How to Make Collaboration Work.png

Thoughts from Linda:

How To Make Collaboration Work

Powerful Ways to Build Consensus, Solve

Problems and Make Decisions

David Straus

 

I am delighted to review this book for our website for March! 

 

David is a friend and mentor, and I have known him since 1993 when I was introduced to the consulting firm he launched, Interaction Associates, in Boston.  I went on to join the firm in 1994 and subsequently succeeded him as the 2nd Chair of the Board and then, took the role of President and CEO in 2001.  I served in this role (in addition to being one of several owners of the firm) until 2011 and today represent the firm in our company, DNA Consulting.

 

This book follows his first book, written in 1969, How to Make Meetings Work.  That book launched the company and is still in print today.  This book, How to Make Collaboration Work, was written in 2002.  The company, Interaction Associates (IA), is today a consultancy and training firm, located in Boston, focused on the book’s title:  i.e., in today’s world, HOW do you make this incredible and appealing concept/philosophy a reality from a practical approach?  The book will tell you HOW.  Just like the firm, IA, it has a practical bent, while being based on well-researched and developed theory.

 

As Tom Layton mentions in the Forward to this book, in  1971 when IA was just getting launched, the term ‘facilitator’ was not a common term and the word, collaboration, actually still carried the vestiges of its WWII meaning.  Sharing power and working to achieve an open and transparent environment at work were young concepts.  David’s work was ground-breaking and quite advanced for the time.  The whole concept of ‘group process management’ was pioneered by the firm and today this organization still is the ‘gold standard’ for transferring skills and demonstrating the power of collaboration in action.

 

I have read and re-read this book over the years and I always see something new in it each time.  As a practitioner of David’s work, it is still thrilling to me to hear ‘his voice’ telling the story of these ‘few powerful ideas’ and realizing that I have had the incredible gift in my life to be able to bring these ideas and tools to so many people over the years.  As he notes in his Preface, “the book is organized around a few powerful ideas, or principles, that, if grasped in your heart and mind, will allow you to harness the power of collaborative action for yourself and your group, organization or community.”

 

David goes on to note that collaboration does not exist in a values-free zone;  in fact, it is based on a set of values, which as Brian Hall notes in the second book being reviewed this month, Values Shift, include human dignity and interdependence.  I’ll have more to say about these in the review of Values Shift.  The key point is that proper intentions and heart sets/mind sets need to be in place for the real deal of collaboration to be brought to life.  As with any set of tools & practices, they can be used for good or in a manipulative way.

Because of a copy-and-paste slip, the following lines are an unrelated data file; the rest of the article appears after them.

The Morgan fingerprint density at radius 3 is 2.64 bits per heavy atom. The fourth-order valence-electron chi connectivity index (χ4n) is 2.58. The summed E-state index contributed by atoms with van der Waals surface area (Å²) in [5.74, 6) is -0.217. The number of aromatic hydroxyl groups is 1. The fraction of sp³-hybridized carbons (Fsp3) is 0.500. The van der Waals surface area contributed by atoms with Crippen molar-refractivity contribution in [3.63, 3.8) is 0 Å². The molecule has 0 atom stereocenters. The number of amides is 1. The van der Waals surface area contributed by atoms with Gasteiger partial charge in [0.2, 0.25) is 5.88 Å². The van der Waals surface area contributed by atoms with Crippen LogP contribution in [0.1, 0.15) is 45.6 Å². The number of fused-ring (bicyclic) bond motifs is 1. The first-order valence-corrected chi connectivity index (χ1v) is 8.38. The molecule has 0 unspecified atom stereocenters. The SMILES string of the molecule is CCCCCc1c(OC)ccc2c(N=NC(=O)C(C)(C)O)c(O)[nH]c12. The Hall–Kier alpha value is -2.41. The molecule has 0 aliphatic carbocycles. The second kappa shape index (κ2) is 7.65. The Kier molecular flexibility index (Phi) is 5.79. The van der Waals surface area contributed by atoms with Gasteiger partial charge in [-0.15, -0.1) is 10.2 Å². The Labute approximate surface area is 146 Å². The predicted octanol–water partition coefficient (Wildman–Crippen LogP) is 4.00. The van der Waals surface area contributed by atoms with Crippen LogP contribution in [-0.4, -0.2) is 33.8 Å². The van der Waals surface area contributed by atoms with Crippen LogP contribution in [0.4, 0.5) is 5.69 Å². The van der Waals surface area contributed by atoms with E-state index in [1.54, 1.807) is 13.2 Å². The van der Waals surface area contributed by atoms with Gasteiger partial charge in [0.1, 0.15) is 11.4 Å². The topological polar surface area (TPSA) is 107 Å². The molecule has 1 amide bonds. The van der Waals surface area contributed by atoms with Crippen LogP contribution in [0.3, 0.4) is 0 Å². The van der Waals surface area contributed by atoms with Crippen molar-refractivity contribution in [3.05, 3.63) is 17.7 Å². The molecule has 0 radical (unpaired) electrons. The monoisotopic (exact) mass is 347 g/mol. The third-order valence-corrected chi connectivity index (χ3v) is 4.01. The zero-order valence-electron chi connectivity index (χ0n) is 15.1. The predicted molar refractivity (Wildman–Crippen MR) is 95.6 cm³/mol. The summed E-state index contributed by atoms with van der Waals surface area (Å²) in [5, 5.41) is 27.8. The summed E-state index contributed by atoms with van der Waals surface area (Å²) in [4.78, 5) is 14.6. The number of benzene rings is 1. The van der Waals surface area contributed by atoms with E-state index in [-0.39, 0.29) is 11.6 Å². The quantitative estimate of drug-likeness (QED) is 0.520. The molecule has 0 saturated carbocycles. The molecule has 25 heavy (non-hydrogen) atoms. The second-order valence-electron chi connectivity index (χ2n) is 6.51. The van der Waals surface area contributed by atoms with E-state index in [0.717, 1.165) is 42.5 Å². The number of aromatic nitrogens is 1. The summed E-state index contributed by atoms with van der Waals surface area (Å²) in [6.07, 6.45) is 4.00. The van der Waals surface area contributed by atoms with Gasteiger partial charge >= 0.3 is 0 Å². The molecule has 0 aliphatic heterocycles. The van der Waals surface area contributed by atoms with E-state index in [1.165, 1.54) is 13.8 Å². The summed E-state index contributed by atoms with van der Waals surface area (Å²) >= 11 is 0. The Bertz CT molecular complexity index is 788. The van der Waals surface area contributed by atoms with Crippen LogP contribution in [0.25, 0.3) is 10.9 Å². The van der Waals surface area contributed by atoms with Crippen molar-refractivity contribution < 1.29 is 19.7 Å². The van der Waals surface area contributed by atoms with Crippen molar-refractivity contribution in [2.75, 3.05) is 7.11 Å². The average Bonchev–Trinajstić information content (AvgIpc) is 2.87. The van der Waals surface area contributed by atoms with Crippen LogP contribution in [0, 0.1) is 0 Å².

I have had people tell me occasionally that this book seems ‘so simple.’  “I say YES it is!”  And, in fact any classic principle/philosophy one could argue is simple.  Oliver Wendell Holmes Jr. is quoted as having said, “I would not give a fig for the simplicity this side of complexity, but I would give my life for the simplicity on the other side of complexity.”

 

In the terms of values, Brian Hall’s definition of ‘minessence’ comes to mind for me when working with David’s work.  That definition is:  “The capacity to miniaturize and simplify complex ideas or technological instruments (tools) into concrete and practical objectifications in a way that creatively alters the consciousness of the user.”

 

David’s classical training as an architect and his own collaborative nature set him up well to convey the ‘few powerful ideas’ via stories and simple graphics, that cut across languages and cultures.  I know this because I have taught the Facilitative Leadership work all over the world, only to learn that people immediately see the tools as usable immediately to help them work with others in ways that enrich the lives of all. The graphical representations are universally understood and are easy to access mentally.

 

The book is organized into three parts:  Part I deals with the meta level of thought around human problem-solving and the heuristics of that concept.  This is very important to cover prior to moving into the other two parts of the book.  Part II will take you into the ‘5 principles of collaborative problem solving’ and they are just as relevant today as they were in 2002.  Finally, Part III looks at systemic collaboration as a vision for leaders at all levels to embrace. 

 

Let me end with this quote from David, from page 10 of the book:

 

“The place to begin working collaboratively is in your heart.  Try to hold in your heart two powerful ideas:  1.  Every human being has the right to be involved in decisions that affect her or his life, and 2.  With good process, people can generate more creative and comprehensive solutions collaboratively than they can by themselves. 

 

Mastery of the tools and techniques essential for successful collaboration will follow.  With learning and practice, you can make collaboration work for you.

 

It’s effective, it’s energizing and it is the right thing to do.”

 

I suggest that reading this book is ‘the right thing to do!’